However, sometimes it's much cleaner and simpler to throw an error rather than passing a response back to your handler - the problem is that you normally lose all type safety when you do this.

With TsRestException you can throw a Nest exception and it will be handled by the tsRestHandler function and returned as a fully typed response.

throw new TsRestException(contract.test, {
status: 400,
body: { code: 'UserAlreadySignedUp', message: 'User has already signed up' },
});

This example above will provide you autocomplete for the given status within the contract.test responses contract.

caution

The only risk of doing it this way is that you throw the wrong exception for a given route, which can happen if you throw from a piece of code used by multiple routes. If you want to be 100% sure you are throwing the correct exception you should use the tsRestHandler function to return the response.

This can be somewhat mitigated if you share the error code schema between multiple routes, so that you can't throw the wrong error code.

Configuration

To configure certain ts-rest options you can use the @TsRest decorator on either your Controller or use the existing @Api decorator.

JSON Query Parameters

To handle JSON query parameters, pass the jsonQuery option to the @TsRest decorator on your entire controller.

import { TsRest } from '@ts-rest/nest';

@Controller()
@TsRest({ jsonQuery: true })
export class MyController {}

You can also use the method decorator to override or configure options for a specific route.

import { TsRestHandler, tsRestHandler } from '@ts-rest/nest';

@Controller()
export class MyController {
constructor(private readonly service: Service) {}

@TsRestHandler(c.getPost, { jsonQuery: true })
async getPost() {
return tsRestHandler(c.getPost, async () => {
// ...
});
}
}

Request Validation

By default, ts-rest validates all request components - body, headers and query parameters. In case of validation errors, the server responds with a ZodError object in the response body and a status code of 400. You can disable the validation of these components if you wish to perform the validation manually or handle the error differently.

Using the @TsRest() decorator, you can configure request validation parameters for the entire controller:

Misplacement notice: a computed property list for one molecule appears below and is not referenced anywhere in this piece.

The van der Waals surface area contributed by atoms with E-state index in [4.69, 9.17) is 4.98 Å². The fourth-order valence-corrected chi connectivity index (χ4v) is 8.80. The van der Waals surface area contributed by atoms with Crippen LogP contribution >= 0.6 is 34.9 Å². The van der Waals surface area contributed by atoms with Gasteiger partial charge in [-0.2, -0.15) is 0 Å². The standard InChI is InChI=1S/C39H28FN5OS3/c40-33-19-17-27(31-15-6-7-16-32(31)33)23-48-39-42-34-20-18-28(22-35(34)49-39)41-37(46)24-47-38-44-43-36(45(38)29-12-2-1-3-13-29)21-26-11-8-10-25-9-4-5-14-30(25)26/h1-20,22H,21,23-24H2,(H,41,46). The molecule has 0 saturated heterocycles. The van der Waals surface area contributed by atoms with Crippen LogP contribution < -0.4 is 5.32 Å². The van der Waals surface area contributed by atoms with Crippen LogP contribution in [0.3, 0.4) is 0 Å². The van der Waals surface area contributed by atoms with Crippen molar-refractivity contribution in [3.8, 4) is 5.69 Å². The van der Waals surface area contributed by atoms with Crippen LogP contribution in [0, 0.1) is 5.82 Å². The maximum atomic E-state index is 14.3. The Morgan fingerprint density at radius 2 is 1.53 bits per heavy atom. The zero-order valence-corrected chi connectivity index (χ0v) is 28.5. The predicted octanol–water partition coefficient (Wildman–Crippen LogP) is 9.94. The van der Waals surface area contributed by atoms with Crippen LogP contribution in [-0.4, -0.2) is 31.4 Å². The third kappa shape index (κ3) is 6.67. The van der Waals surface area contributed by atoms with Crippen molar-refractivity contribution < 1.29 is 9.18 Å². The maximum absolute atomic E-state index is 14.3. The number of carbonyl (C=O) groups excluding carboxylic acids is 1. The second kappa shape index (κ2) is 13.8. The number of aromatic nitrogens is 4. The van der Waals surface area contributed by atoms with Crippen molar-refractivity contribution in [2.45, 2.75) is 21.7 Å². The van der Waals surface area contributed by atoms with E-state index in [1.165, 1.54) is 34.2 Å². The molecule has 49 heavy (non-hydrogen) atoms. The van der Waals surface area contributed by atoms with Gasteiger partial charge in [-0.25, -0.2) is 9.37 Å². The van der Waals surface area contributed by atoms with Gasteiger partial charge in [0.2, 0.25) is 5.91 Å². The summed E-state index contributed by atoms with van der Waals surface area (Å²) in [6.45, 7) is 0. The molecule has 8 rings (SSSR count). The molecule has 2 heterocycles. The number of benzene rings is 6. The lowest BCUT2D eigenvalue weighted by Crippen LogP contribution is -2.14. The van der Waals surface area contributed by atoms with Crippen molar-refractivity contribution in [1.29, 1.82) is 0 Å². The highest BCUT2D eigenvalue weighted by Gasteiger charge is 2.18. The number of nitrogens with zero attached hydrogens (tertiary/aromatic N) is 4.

import { TsRest } from '@ts-rest/nest';

@Controller()
@TsRest({
validateRequestBody: false,
validateRequestQuery: false,
validateRequestHeaders: false
})
class MyController {}

You can also override controller decorator values for a specific route:

import { TsRest } from '@ts-rest/nest';

@Controller()
@TsRest({
validateRequestBody: false,
})
class MyController {
@TsRest(contract.create, {
validateRequestBody: true
})
async create(@TsRestRequest() { body }) {
// body validated
}
}

Or finally, using @TsRestHandler() for specific route:

import { TsRestHandler, tsRestHandler } from '@ts-rest/nest';

@Controller()
export class MyController {
constructor() {}

@TsRestHandler(c.getPost, {
validateRequestBody: false,
validateRequestQuery: false,
validateRequestHeaders: false
})
async getPost() {
return tsRestHandler(c.getPost, async ({ query, body }) => {
const isQueryValid = querySchema.safeParse(query);
console.log(isQueryValid) // => { success: false; error: ZodError }

const isBodyValid = bodySchema.safeParse(body);
console.log(isBodyValid) // => { success: true; data: {...} }
});
}
}

Response Validation

You can enable response validation by passing the validateResponses option to the @TsRest() decorator. This will enable response parsing and validation for a returned status code, if there is a corresponding response Zod schema defined in the contract. This is useful for ensuring absolute safety that your controller is returning the correct response types as well as stripping any extra properties.

import { TsRest } from '@ts-rest/nest';

@Controller()
@TsRest({ validateResponses: true })
export class MyController {}

You can also use the method decorator to override or configure options for a specific route.

import { TsRestHandler, tsRestHandler } from '@ts-rest/nest';

@Controller()
export class MyController {
constructor(private readonly service: Service) {}

@TsRestHandler(c.getPost, { validateResponses: true })
async getPost() {
return tsRestHandler(c.getPost, async () => {
// ...
});
}
}

If validation fails a ResponseValidationError will be thrown causing a 500 response to be returned. You can catch this error and handle it as you wish by using a NestJS exception filter.

Gotchas

caution

Currently any existing Nest global prefix, versioning, or controller prefixes will be ignored, please see https://github.com/ts-rest/ts-rest/issues/70 for more details.

If this feature is highly requested, we can investigate a solution.

We have added the ability to prefix paths, allowing more flexibility in defining your API endpoints. This can be used as a workaround for this functionality.